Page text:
Here is My Question:
Why did my doctor put me on Copaxone and not Tysabri? Is it because Tysabri is more for patients with sever MS?
It would be impossible for me to guess why your doctor prescribed Copaxone instead of Tysabri:
Glatiramer acetate (either Copaxone or Glatopa) is a reasonable option for someone with early relapsing MS with few risk factors for significant disease activity or disease worsening over the next 3 to 5 years and does not mind self injecting themselves 3 times a week.
Tysabri is a highly active disease modifying therapy appropriate for initial treatment of people with relapsing MS in whom the potential benefits of treatment outweigh the risk of PML and other potential complications. This is definitely true of people who are JC virus antibody negative and in certain people who are JC virus antibody positive who have significant risk factors for disease activity or disease worsening in the next 3-5 years.
When you asked whether Tysabri was for people with “severe” MS, this greatly depends on your definition of severe; for instance, if your definition of severe means that the person is already significantly disabled, then Tysabri may not be the most appropriate treatment at that point in time. People with severe disability (for instance, wheelchair bound) have often experienced MS for many years already, if not decades, and typically have a progressive form of the disease. Tysabri may not help this type of person with MS. On the other hand, people with risk factors that suggest they will experience significant worsening in the next 3 to 5 years if they are not treated more aggressively are ideal candidates for Tysabri, especially before they develop significant disability.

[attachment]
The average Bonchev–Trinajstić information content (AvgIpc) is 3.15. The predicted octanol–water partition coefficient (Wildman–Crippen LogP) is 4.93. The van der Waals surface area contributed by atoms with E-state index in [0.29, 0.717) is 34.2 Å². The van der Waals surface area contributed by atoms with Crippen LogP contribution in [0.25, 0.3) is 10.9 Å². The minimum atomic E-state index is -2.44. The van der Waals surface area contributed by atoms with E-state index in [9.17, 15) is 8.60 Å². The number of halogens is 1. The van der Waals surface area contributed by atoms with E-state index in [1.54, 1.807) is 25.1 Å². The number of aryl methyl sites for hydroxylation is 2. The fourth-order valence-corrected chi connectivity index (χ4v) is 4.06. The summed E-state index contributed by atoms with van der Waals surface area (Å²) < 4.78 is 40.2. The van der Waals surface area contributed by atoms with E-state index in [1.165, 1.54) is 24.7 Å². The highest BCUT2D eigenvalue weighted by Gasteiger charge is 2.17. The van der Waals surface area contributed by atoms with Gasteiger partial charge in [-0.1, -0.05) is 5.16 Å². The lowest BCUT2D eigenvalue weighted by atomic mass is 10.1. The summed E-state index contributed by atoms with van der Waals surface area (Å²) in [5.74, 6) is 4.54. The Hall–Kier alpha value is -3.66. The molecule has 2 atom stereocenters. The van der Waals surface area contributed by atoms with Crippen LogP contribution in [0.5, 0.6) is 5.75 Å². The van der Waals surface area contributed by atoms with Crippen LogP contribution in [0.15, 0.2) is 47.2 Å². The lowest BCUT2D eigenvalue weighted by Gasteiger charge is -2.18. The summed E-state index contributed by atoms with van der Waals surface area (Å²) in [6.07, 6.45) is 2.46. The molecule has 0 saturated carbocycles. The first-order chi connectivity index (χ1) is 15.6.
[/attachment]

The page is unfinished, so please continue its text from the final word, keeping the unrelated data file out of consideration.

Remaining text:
Revere (Rip) Kinkel MD
Professor of Clinical Neurosciences
Director of the Multiple Sclerosis Program
Clinical Neurosciences Director
University of California San Diego
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